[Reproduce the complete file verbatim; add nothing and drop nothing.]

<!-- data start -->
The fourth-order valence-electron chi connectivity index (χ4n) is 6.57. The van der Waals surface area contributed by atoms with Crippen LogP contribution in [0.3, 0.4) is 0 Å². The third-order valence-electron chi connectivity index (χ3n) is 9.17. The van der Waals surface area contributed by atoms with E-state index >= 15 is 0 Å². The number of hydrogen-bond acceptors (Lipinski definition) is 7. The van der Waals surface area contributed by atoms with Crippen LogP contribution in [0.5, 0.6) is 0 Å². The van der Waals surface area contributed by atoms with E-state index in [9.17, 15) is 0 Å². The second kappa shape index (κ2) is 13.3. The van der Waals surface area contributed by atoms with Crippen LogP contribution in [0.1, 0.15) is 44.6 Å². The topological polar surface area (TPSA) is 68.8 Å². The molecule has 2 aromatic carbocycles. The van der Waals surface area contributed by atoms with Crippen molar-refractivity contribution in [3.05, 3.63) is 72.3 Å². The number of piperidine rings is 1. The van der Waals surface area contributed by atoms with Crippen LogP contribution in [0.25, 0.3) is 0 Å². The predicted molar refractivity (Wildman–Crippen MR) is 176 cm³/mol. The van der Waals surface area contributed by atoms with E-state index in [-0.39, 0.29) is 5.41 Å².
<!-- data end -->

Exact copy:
The fourth-order valence-electron chi connectivity index (χ4n) is 6.57. The van der Waals surface area contributed by atoms with Crippen LogP contribution in [0.3, 0.4) is 0 Å². The third-order valence-electron chi connectivity index (χ3n) is 9.17. The van der Waals surface area contributed by atoms with E-state index >= 15 is 0 Å². The number of hydrogen-bond acceptors (Lipinski definition) is 7. The van der Waals surface area contributed by atoms with Crippen LogP contribution in [0.5, 0.6) is 0 Å². The van der Waals surface area contributed by atoms with E-state index in [9.17, 15) is 0 Å². The second kappa shape index (κ2) is 13.3. The van der Waals surface area contributed by atoms with Crippen LogP contribution in [0.1, 0.15) is 44.6 Å². The topological polar surface area (TPSA) is 68.8 Å². The molecule has 2 aromatic carbocycles. The van der Waals surface area contributed by atoms with Crippen molar-refractivity contribution in [3.05, 3.63) is 72.3 Å². The number of piperidine rings is 1. The van der Waals surface area contributed by atoms with Crippen LogP contribution in [0.25, 0.3) is 0 Å². The predicted molar refractivity (Wildman–Crippen MR) is 176 cm³/mol. The van der Waals surface area contributed by atoms with E-state index in [-0.39, 0.29) is 5.41 Å².